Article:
Information overload: In a multimedia world, how do busy CRS practitioners stay abreast of emerging trends?

I don't know about you, but I often feel like I'm buried under an avalanche of online updates. With so much information to digest, it takes time to sort the digital wheat from the chaff to find the most credible news.

Information overload: In a multimedia world, how do busy CRS practitioners stay abreast of emerging trends?

More and more, we are exposed to a 24-hour cycle of news, be it via social media, online articles, email newsletters, must-read reports, or opinion blogs. Keeping up to date can feel like a fulltime job. 

I remember when the holiday month of August was about catching up on horizon scanning. Traditionally a time of distant deadlines and fewer meetings, the summer (like Christmas) was for bringing forward that teetering pile of CRS print articles from the back of the desk, put there for reading in a ‘quiet moment’. 

It is essential to understand what’s coming down the pipeline to impact strategy and influence stakeholders, so horizon scanning is an important part of every CRS practitioner’s job. And it’s not just one topic, there are many across the full ESG spectrum: from new government consultations on say, a forthcoming diesel-scrappage scheme, to the growing prominence of the UN’s Sustainable Development Goals and social impact reporting, right through to mandatory reporting on Modern Slavery and Human Rights.

Of course, spotting new trends is only half the battle. The bigger task is to understand their magnitude and prepare for their impact.

A recent study amongst ICRS members concluded that amongst busy CRS practitioners there was limited time for detailed research into different topics. Instead, practitioners preferred to look for trustworthy sources of information to synthesise and summarise trends.

Experienced CRS practitioners will have (developed over time) a ready-made bank of trusted information sources and the experience to interpret their conclusions.  New CRS practitioners, still learning to navigate the information jungle, may need a helping hand.

In my experience, peer networks are good places to start fact finding.  One of the most often asked questions at networking events must surely be: ‘what are you working on, right now?’ Be they online forums or face to face meet ups, both are great sources of information – not only for learning about emerging trends, but also for sharing ideas on how to manage their likely impacts. Additionally, there are many useful, fact-checked articles to draw upon, authored by credible sources with trustworthy CRS pedigrees.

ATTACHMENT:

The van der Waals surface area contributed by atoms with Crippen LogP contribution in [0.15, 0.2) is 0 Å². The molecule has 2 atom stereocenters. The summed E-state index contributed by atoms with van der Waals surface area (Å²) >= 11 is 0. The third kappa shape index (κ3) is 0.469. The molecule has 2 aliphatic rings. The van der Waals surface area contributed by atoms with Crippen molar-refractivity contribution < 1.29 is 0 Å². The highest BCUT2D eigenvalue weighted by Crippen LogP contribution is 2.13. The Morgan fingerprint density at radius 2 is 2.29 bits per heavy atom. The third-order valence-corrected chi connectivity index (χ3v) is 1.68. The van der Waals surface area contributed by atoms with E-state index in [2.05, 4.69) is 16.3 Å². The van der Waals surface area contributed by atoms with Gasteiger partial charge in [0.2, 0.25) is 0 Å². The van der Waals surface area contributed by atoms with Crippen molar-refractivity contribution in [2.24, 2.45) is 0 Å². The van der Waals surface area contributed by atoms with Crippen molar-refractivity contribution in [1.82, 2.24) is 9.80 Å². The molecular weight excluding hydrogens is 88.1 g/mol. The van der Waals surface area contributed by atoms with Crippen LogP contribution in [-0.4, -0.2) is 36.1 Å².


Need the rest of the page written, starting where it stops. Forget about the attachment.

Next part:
When thinking about future trends it is useful to have in mind a set of filter question. For example, how will this trend influence my company or my sector? What will its impact be on my stakeholders? Why may this help or hinder my company’s business strategy? Thinking about trends in this way will save time and ensure the most salient facts and likely impacts are presented to your colleagues for discussion.

And finally, a key thing to remember about emerging trends is, they are just that … emerging. Sometimes, even after the best research in the world, it’s too early to predict what a trend will mean in practice.  Some articles may try to predict the future, but it’s worth keeping in mind the question, is it the right one?

Staying abreast of emerging trends can be time consuming, but it need not be a full-time job, if you select from the plethora of information sources wisely. Thank you for choosing to read this blog – I know how busy you are!

Sustainability reporting: The skills every CRS professional needs

Claudine Blamey is chair of ICRS

ICRS

Topics: CSR & ethics
Tags: bank | icrs | in practice | Modern Slavery | opinion | Social Media | sustainable development
Click a keyword to see more stories on that topic, view related news, or find more related items.

Comments

You need to be logged in to make a comment. Don't have an account? Set one up right now in seconds!



© Faversham House Ltd 2017. edie news articles may be copied or forwarded for individual use only. No other reproduction or distribution is permitted without prior written consent.